|Manufacturer||WSK PZL Mielec|
|First flight||September 1969|
|Primary user||Aeroflot (former)|
|Developed from||Antonov An-14|
|Developed into||Antonov An-38|
The Antonov An-28 (NATO reporting name Cash) is a twin-engined light turboprop transport aircraft, developed from the Antonov An-14M. It was the winner of a competition against the Beriev Be-30, for use by Aeroflot as a short-range airliner. It first flew in 1969. A total of 191 were built and 16 remain in airline service as at August 2015. After a short pre-production series built by Antonov, it was licence-built in Poland by PZL-Mielec. In 1993, PZL-Mielec developed its own improved variant, the PZL M28 Skytruck.
The An-28 is similar to the An-14 in many aspects, including its wing structure and twin rudders, but features an expanded fuselage and turboprop engines, in place of the An-14's piston engines. The An-28 first flew as a modified An-14 in 1969. The next preproduction model did not fly until 1975. In passenger carrying configuration, accommodation was provided for up to 15 people, in addition to the two-man crew. Production was transferred to PZL-Mielec in 1978. The first Polish-built aircraft did not fly until 1984. The An-28 finally received its Soviet type certificate in 1986.
- The original Antonov designation for an enlarged, twin-turboprop version of the An-14.
- Twin-engined short-range utility transport aircraft, three built.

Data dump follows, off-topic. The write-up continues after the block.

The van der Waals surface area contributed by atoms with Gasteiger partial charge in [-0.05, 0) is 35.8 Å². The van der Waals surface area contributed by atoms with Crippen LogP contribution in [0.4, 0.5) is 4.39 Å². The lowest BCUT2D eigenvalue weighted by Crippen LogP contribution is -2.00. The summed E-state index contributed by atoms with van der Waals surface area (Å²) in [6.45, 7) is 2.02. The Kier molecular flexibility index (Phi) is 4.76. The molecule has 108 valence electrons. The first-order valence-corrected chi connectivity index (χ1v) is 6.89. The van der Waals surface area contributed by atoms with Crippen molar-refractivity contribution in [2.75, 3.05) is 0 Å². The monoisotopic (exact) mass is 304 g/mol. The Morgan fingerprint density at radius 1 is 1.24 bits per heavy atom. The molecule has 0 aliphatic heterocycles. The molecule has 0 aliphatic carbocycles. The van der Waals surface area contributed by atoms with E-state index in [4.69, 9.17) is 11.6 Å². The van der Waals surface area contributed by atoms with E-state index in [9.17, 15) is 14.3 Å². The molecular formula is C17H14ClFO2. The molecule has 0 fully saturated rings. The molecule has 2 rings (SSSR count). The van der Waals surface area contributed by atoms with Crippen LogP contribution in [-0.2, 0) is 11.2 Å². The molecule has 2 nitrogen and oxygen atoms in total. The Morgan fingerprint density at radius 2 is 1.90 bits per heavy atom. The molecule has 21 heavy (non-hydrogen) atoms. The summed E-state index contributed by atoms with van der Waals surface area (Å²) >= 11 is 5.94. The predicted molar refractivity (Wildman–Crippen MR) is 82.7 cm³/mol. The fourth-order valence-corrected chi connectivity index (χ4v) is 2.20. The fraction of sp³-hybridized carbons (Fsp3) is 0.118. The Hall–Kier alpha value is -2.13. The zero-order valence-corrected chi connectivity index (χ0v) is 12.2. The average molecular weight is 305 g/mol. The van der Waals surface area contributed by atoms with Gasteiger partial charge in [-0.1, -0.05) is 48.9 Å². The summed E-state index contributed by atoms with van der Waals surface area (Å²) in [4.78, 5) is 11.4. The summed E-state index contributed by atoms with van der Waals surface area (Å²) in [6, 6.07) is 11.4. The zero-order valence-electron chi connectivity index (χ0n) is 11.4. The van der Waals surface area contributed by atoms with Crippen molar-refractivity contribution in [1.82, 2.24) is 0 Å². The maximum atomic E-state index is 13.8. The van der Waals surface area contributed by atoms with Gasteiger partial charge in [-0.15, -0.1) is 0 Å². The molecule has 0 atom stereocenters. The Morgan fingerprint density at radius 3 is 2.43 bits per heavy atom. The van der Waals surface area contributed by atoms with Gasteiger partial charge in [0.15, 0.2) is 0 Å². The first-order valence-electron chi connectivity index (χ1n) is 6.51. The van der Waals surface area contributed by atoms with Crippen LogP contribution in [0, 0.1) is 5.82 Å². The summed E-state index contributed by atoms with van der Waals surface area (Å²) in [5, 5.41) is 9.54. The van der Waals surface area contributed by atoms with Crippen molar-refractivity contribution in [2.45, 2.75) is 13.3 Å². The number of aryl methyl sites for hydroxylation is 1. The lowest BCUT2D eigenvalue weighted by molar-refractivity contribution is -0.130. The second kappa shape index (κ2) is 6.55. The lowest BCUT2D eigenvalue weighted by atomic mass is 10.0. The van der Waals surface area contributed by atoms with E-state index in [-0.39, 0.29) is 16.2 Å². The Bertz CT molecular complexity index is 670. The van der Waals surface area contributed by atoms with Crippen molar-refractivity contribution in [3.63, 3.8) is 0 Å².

- An-28RM Bryza 1RM
- Search and rescue, air ambulance aircraft.
- An-28TD Bryza 1TD
- Transport version.
- Variant with Pratt & Whitney engines first flown 22 July 1993.
Major operators of the 16 Antonov An-28 aircraft remaining in airline service include:
- Skiva Air (2)
- Vostok Airlines (3)
- Tajik Air (2)
- Avluga-Trans (11)
- Tepavia Trans (4)
- Blue Wing Airlines (formerly operated five with three lost in crashes on 3 April 2008, 15 October 2009, and 15 May 2010)
Former military operators
- Djibouti Air Force one retired.
Notable accidents and incidents
- 23 November 2001: ELK Airways flight 1007, An-28 ES-NOV operated by Enimex, crashed into trees about 1.5 km from the airport while attempting to land in bad weather at Kärdla Airport, Estonia. Of the 14 passengers and 3 crew on board, 2 passengers were killed.
- 25 May 2005: A chartered Maniema Union Antonov An-28 aircraft, owned by Victoria Air, crashed into a mountain near Walungu in the Democratic Republic of the Congo, about 30 minutes after takeoff. All of the 22 passengers and five crew members were killed.
- 3 April 2008: An Antonov An-28 operated by Blue Wing Airlines crashed upon landing near Benzdorp in Suriname. All 19 on board were killed.
- On 15 October 2009, an Antonov An-28 of Blue Wing Airlines departed the runway on landing at Kwamelasemoetoe Airstrip, Suriname and hit an obstacle. The aircraft was substantially damaged and four people were injured, one seriously.
- 15 May 2010: An Antonov An-28 operated by Blue Wing Airlines crashed over the upper-marowijne district approximately three miles north-east of Poketi, Suriname. The two pilots and six passengers died.